Yet I don’t have a single story to tell about on-campus violence. Not one. No on-campus shootings, stabbings, or gang fights. Why? Because the campuses of my junior high and high school were always on lockdown. There were only a few designated entry and exit points, and armed security officers stood at both. Everything else was gated up, chained up, and sealed up. The point of the gates and the guns was twofold: prevent truancy by making escape harder than at Rikers, and prevent off-campus gang members from sneaking onto campus to buy or sell drugs, or to fight. And wouldn’t you know it, the parents of the minority white students were fine with this arrangement. No weepy-teary cries about how “we’ve militarized our schools! We’re mentally scarring the poor baby-wabies!” But these days, I turn on cable news and inevitably there’s some white suburban soccer mom wailing about how “we can’t turn our schools into armed compounds!” Funny how the leftist parents of my white and Jewish schoolmates never had that attitude when those gates and those guards were there to keep little Rachel and Josh and Becky safe from the specter of gun-totin’ pipe-smokin’ niggas. Back then, gates and guns were not just unobtrusive, but welcome.

And guess what—nobody got “scarred.” You know what would have “scarred” us? Daily gang fights, and the constant threat of stray bullets. Not only did the gates and guns not scar my precious little peer group of white and Jewish kids, but in fact, we found the security reassuring. We’d have been the first to complain had some blubbering leftist hag come on campus screeching about how “schools are not a place for guns and chained doors!” We’d have told an old biddy like that to get bent. But now, as the nation amuses itself with its newest “soul-searching debate,” this time over school shootings, we’re told that the notion of gates and guns on campus is the worst thing since Auschwitz.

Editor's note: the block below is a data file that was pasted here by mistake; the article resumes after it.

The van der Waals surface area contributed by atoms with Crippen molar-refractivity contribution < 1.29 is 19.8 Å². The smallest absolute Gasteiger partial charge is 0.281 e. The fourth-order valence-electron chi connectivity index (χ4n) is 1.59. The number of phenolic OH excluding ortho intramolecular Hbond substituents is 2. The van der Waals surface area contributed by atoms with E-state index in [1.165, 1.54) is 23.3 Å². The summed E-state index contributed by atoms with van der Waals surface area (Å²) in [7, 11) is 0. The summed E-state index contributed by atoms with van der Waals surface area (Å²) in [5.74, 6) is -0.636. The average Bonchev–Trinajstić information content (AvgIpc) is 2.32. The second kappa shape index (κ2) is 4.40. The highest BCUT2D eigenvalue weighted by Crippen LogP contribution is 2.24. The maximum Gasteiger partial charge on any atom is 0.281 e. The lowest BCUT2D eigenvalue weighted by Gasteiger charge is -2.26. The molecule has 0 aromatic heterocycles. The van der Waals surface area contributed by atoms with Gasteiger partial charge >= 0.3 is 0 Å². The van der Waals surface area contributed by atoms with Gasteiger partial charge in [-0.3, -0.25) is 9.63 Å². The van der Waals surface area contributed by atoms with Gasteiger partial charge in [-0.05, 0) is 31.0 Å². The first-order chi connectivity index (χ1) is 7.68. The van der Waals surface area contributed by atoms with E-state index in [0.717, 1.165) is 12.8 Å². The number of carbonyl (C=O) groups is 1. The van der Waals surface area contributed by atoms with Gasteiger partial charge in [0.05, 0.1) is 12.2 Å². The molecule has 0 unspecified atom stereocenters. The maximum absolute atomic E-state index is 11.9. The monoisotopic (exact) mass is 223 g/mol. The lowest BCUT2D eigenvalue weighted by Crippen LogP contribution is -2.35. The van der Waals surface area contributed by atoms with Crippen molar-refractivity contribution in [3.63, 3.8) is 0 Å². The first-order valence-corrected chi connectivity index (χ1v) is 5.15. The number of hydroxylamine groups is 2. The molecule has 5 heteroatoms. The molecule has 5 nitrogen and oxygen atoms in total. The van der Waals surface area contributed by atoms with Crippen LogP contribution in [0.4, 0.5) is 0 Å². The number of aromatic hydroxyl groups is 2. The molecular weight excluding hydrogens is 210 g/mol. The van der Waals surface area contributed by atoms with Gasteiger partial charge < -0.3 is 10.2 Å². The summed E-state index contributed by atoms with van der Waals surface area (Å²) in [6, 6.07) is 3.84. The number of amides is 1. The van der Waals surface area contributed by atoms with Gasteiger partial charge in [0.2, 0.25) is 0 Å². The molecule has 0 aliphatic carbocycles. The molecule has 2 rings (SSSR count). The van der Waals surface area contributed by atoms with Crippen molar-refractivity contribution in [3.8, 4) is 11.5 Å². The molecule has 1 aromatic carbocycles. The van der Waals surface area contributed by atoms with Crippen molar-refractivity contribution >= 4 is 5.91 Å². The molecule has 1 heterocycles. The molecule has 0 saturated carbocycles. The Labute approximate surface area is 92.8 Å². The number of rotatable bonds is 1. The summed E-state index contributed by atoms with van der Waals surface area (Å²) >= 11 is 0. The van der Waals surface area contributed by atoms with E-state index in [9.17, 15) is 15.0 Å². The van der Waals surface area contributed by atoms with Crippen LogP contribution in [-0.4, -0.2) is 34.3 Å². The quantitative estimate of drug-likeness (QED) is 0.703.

“Folks, we’re not dealing with James Bond villains here. These are teens.”

It should be noted that the schools I attended didn’t just have gates and guns. We also had security officers with nads of steel. At my junior high, our security guy was nicknamed “Baretta,” after Robert Blake’s TV crime-fighter (our “Baretta” was Hispanic, but to a black kid, that might as well have been Italian). And Baretta would take your ass down if you misbehaved. I never saw him draw his weapon, but boy, did I see a few choke holds (always preventative, always in order to stop a brewing fight between students).

At my high school, our head of security was a suave, middle-aged black gentleman who was packing, and he made sure we knew it. I saw him draw his weapon only once. My fellow theater geeks and I were rehearsing a production of A Soldier’s Play (plays with black majority casts did well at my school), and one of the white actors, a blond-haired, redneck hillbilly type with the last name of Rocheford (which I always found humorous, as I tend to associate a surname like that with someone of class and breeding), thought it would be hilarious to take the toy gun he was using in the play and “draw” on our security guy (there’s them hillbilly smarts for ya!). Rocheford crept up behind the dude, pulled out the gun, and yelled, “Reach for it.” And within a split second Rocheford found himself staring down the barrel of the kind of gun that makes black men mull just how lucky they feel. But Rocheford, being white, merely pissed himself. And, far from being “scarred” by having witnessed a gun drawn on campus, the rest of us found the episode quite funny.

So how can I possibly relate to the howling harridans of white suburbia who bemoan turning schools into “armed compounds”? For six years that was my life, and nothing seemed out of the ordinary. Just the opposite; the “gates ’n’ guns” policy made perfect sense to me, my friends, and our parents.

Look, I get the argument. Some Americans worry that “guns ’n’ gates” means giving in to fear and “surrendering” to the shooters. But that’s like saying that wearing a condom means surrendering to AIDS. Like it or not, school shootings are a “thing” in the U.S. We can debate for the next 200 years why they’re a thing, but that doesn’t change the fact that they are, just as crack and gangs were things of concern to L.A. schoolkids in the early ’80s. Yes, school shootings are not as common as the media likes to make them seem. But frankly, incidents in which Muslims ram vehicles into crowds of pedestrians are not exactly commonplace either. But still, this type of terrorist act has become a “thing” among Muslims, and the fact that it isn’t a daily occurrence hasn’t stopped cities in the U.S. and Europe from installing traffic barriers. Whatever the long-term solutions to that problem (well, there’s really only one: stop importing Muslims), it’s simple common sense that in the meantime we put up traffic barriers. In other words, stem the bleeding in triage before sending the patient into surgery.